Some Cool Stuff About Poinsettias I Bet You Didn’t Know

  • Today, December 12, is Poinsettia Day. That was the day on which Joel Roberts Poinsett, for whom this beautiful holiday plant is named, died in 1851. More about Mr. Poinsett below.
  • Those gorgeous red flowers are not really flowers. Botanically speaking, the brilliantly colored petals are known as bracts, a kind of modified leaf. The actual flower is that small yellow knobby cluster down in the middle. Does it matter? Of course not. But it’s fun to know.
  • You may have heard somewhere that poinsettias are poisonous. That’s mostly incorrect. A study at Ohio State University showed that a 50-pound child would have to eat more than 500 leaves to have any harmful effect. But she wouldn’t get anywhere near that, because they taste nasty. However, if you have puppies or kittens in the house, it’s probably a good idea to keep the poinsettia out of reach, just to be safe.
  • The poinsettia plant is native to Central America, particularly Mexico, where it grows as a perennial shrub and easily reaches 10-15 feet tall. Montezuma, last of the Aztec kings, loved the plant so much he ordered they be shipped to his palace, in what now is Mexico City, by caravans because they couldn’t be grown in the high altitude.
  • The poinsettia is named in honor of Joel Roberts Poinsett, a diplomat and amateur botanist of the early nineteenth century. I’ll give you a few highlights of his story. Poinsett was born into an upper middle class family in South Carolina, and was educated extensively in Europe. Significantly for our purposes, he studied medicine at the University of Edinburgh. Like many physicians of that era, he became intensely interested in botany as a way to explore the medicinal properties of native plants. Later, serving as the first US ambassador to Mexico, he came across a beautiful shrub with large red flowers growing wild, so he took cuttings from the plant and brought them back to his greenhouse in South Carolina.
  • That in itself would be enough to earn Mr. Poinsett a place in our hearts. But there is more. After his time in the diplomatic corps, Poinsett was named Secretary of War in the cabinet of President Van Buren. In that capacity, he supervised the United States Exploring Expedition (1838-1842), the first circumnavigation of the globe sponsored by the United States. He insisted that the expedition be staffed with scientists and that their mission was to collect geological, biological, and anthropological specimens throughout the trip.
  • The artifacts collected on that expedition were brought back to Washington, D.C. and put on display at the Patent Office building. It was a calculated move, for Poinsett had a larger plan in mind.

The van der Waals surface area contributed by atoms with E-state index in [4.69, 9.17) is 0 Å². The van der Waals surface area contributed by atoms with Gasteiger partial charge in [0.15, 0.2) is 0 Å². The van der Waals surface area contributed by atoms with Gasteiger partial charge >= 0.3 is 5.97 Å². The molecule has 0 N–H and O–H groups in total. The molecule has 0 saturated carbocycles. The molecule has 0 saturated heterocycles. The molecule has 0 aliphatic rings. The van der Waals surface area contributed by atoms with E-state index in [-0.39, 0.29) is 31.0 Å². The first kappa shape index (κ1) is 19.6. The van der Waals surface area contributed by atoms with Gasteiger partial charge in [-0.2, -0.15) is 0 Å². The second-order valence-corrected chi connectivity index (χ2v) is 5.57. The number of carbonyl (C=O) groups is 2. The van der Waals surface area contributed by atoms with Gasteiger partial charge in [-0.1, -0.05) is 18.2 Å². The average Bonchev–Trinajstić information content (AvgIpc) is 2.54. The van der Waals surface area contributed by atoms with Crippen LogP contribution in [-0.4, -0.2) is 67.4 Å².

• In 1840, Poinsett, the amateur scientist, co-founded an organization with the lofty name of the National Institute for the Promotion of Science and the Useful Arts. Its purpose, beyond the obvious, was to promote the notion of a national scientific museum, using the bequest of a British citizen named James Smithson. A wealthy bachelor, Smithson had left his fortune to a nephew and the nephew’s heirs, or if there were no heirs, to the United States in order “to found in Washington, under the name of the Smithsonian Institution, an establishment for the increase and diffusion of knowledge among men.” The nephew, childless, died in 1835, and so the donation passed to the US, prompting a fierce debate over how best to use this windfall. Poinsett was the first to argue that Smithson’s money should be used to create a national museum.
  • That was, I like to think, the strategy behind using the Patent Office to create a museum for science—to make it a model of future possibilities. It would be more years before what we now know as the Smithsonian would take its final shape, but in the long-running argument about what to do with Smithson’s money, it was Poinsett, says Pamela Henson, Smithsonian historian, who “basically interjected the concept of creating a national museum into the debate.”
  • And, in a nice bit of synchronicity, the Patent Office, which Poinsett used for the Exploring Exhibition display, now houses the Smithsonian’s American Art Museum and the National Portrait Gallery.
  • Now, James Smithson’s own history is quite a story in itself. In fact, let’s try an experiment. If ten people write back and say they want to hear it, I’ll include that drama in a future newsletter. From the web page, use the yellow “Send Maggie a Message” box at the bottom of every page. Or from the newsletter, just “reply” like you would any email.
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